The Brafferton - 1723
The Brafferton (1723), in Williamsburg, Virginia, began its life as a school for boys. It has been in continuous use ever since, as a school, dormitory and offices for the College of William and Mary. Very much residential in appearance it is an elegant, efficient rectangular plan, 2 stories, with attic and full basement.
As a work of art these prints are worth purchasing in their own right. For those of you interested in building a historically inspired house, these plans could easily be adapted to a flat to moderately sloping sight. The first floor consists of 3 rooms around stair hall that runs the depth of the house. The second floor is practically identical to the first, though it could easily be altered to make 2 bedrooms, a bathroom and a master bedroom suite. The attic is large and lit by several dormers. It would also make excellent flexible living space. With exterior dimensions measuring just under 34'x52' and an upright appearance this house would be most suitable in an urban or suburban context.
Cover sheet, information, Site Plan
- Building name: The Brafferton
- Designer/Architect: Henry Carey Jr.
- Date of construction: 1723
- Location: Williamsburg, Virginia
- Style: Colonial
- Number of sheets: 7 sheets measuring 24" x 36"
Basement Floor Plan, 1/4"=1'-0"
First Floor Plan, 1/4"=1'-0"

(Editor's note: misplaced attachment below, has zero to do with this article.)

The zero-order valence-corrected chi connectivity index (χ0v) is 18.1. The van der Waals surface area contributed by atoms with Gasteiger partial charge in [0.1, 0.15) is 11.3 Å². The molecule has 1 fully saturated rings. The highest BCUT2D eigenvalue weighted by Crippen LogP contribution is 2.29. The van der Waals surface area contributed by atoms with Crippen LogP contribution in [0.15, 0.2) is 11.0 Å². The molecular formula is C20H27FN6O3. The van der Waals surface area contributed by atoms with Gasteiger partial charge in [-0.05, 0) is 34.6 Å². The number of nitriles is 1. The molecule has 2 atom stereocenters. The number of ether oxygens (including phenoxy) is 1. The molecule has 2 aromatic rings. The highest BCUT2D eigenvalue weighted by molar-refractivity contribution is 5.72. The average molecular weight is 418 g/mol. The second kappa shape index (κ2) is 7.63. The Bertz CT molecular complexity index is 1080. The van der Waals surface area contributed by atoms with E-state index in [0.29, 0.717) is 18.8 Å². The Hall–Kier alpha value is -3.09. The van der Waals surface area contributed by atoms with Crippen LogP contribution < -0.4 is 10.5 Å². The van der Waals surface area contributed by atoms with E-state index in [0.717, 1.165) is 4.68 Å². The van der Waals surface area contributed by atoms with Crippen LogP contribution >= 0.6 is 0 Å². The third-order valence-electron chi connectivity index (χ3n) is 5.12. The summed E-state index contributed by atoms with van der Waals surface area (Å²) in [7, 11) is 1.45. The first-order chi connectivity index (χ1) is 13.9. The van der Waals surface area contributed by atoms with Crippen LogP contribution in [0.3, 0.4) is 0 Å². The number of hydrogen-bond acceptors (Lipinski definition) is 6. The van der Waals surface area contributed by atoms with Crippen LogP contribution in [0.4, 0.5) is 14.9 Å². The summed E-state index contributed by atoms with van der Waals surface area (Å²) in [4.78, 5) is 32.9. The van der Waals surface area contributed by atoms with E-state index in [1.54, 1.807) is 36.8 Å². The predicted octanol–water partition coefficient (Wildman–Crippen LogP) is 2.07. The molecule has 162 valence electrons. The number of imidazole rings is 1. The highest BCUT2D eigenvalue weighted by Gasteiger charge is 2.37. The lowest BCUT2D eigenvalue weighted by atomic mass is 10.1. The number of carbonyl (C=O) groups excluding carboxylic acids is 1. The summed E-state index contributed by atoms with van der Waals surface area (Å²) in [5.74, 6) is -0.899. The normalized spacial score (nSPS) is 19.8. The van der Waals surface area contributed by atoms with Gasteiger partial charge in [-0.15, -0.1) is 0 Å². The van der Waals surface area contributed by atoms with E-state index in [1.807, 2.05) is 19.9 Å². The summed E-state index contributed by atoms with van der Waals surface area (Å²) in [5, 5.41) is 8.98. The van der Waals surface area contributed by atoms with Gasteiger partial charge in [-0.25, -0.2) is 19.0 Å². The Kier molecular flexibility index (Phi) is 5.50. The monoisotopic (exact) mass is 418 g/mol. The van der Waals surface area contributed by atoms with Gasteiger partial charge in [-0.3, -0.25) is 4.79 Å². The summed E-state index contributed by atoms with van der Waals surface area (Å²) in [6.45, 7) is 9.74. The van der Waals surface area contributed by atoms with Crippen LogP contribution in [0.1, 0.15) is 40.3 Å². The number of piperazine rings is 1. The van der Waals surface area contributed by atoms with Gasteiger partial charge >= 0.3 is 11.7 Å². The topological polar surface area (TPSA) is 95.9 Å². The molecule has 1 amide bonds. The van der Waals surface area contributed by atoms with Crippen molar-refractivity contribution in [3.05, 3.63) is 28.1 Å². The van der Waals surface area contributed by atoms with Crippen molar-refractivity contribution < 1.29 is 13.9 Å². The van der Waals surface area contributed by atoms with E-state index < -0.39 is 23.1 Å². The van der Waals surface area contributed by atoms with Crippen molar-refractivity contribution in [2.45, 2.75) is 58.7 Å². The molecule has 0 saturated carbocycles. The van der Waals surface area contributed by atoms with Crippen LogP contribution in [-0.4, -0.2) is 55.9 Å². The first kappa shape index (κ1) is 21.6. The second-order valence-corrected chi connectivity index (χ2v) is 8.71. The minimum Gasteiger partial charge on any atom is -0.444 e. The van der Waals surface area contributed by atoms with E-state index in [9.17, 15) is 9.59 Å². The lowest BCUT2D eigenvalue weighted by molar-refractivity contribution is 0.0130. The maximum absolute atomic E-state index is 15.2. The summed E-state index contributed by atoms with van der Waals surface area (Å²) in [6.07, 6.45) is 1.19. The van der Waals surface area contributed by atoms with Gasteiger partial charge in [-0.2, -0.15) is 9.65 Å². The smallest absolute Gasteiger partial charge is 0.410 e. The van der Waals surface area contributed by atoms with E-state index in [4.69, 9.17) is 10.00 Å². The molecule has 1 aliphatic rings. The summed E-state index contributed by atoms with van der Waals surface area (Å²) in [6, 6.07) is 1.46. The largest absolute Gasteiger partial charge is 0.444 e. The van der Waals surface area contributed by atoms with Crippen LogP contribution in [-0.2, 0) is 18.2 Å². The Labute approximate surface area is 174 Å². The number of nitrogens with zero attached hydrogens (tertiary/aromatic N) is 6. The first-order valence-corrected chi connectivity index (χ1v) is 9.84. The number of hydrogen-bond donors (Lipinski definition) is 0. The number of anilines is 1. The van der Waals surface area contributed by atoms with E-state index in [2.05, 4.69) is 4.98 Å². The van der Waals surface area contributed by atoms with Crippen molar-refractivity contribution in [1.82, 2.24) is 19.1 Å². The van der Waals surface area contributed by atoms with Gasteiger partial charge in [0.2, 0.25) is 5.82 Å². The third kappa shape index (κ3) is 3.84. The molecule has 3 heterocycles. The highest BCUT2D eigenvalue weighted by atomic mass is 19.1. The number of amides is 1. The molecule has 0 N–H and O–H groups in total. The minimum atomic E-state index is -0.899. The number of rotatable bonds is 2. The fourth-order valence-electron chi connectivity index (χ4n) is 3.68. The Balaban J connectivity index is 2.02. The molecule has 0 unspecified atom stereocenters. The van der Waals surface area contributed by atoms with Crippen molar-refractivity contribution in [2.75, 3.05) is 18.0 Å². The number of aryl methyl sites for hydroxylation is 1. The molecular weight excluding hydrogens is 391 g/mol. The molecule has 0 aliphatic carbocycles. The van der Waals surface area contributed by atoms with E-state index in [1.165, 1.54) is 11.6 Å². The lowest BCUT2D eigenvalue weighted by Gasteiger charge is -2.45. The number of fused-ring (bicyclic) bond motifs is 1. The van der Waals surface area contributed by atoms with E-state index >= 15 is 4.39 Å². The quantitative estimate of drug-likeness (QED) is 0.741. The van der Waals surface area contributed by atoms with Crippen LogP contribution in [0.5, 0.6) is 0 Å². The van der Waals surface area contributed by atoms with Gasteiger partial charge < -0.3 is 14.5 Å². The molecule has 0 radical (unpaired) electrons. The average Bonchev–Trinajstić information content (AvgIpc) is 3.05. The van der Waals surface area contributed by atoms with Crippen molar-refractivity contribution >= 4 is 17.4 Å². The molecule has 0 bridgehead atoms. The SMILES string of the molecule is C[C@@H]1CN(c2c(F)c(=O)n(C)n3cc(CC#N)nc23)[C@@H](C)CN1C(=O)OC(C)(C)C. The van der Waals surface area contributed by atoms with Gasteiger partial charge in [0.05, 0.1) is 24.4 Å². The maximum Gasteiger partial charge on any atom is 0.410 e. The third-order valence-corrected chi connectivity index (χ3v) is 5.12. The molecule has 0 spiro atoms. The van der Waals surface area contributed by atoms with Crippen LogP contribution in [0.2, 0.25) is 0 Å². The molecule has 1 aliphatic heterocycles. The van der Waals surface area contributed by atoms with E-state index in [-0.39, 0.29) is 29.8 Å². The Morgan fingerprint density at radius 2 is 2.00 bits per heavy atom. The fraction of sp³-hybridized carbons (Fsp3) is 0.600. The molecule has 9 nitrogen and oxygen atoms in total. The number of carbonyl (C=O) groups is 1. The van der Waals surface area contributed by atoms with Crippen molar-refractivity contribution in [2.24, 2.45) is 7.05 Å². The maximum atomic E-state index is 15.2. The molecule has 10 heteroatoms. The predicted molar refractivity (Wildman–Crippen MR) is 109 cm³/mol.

Second Floor Plan, 1/4"=1'-0"
Attic Floor Plan, 1/4"=1'-0"
North (Entry) Elevation, 1/4"=1'-0"
West (Side) Elevation and Entry Door Detail, various scales
The prints you are purchasing are crisp, high resolution black line copies on white bond paper. The original drawings were beautifully delineated in 1977 by the Historic American Building Survey.
Please view my other plans for more plans from Williamsburg, Virginia and for a large variety of house plans in many other styles as well.
SHIPPING: Your drawings are shipped to you, by US Postal Service, rolled, not folded, in a Priority Mail tube.
IF YOU ARE PLANNING TO BUILD: These plans are NOT complete architectural drawings as might be required by your local permitting agency and do not contain all the structural, waterproofing and other details and information necessary for construction. But your local builder or architect should be able to adapt these drawings and add to them as necessary. What they do provide is accurate design information about a REAL Colonial building, not a pseudo-colonial tract house as you will find in the house plan magazines on your supermarket shelf. (CW004)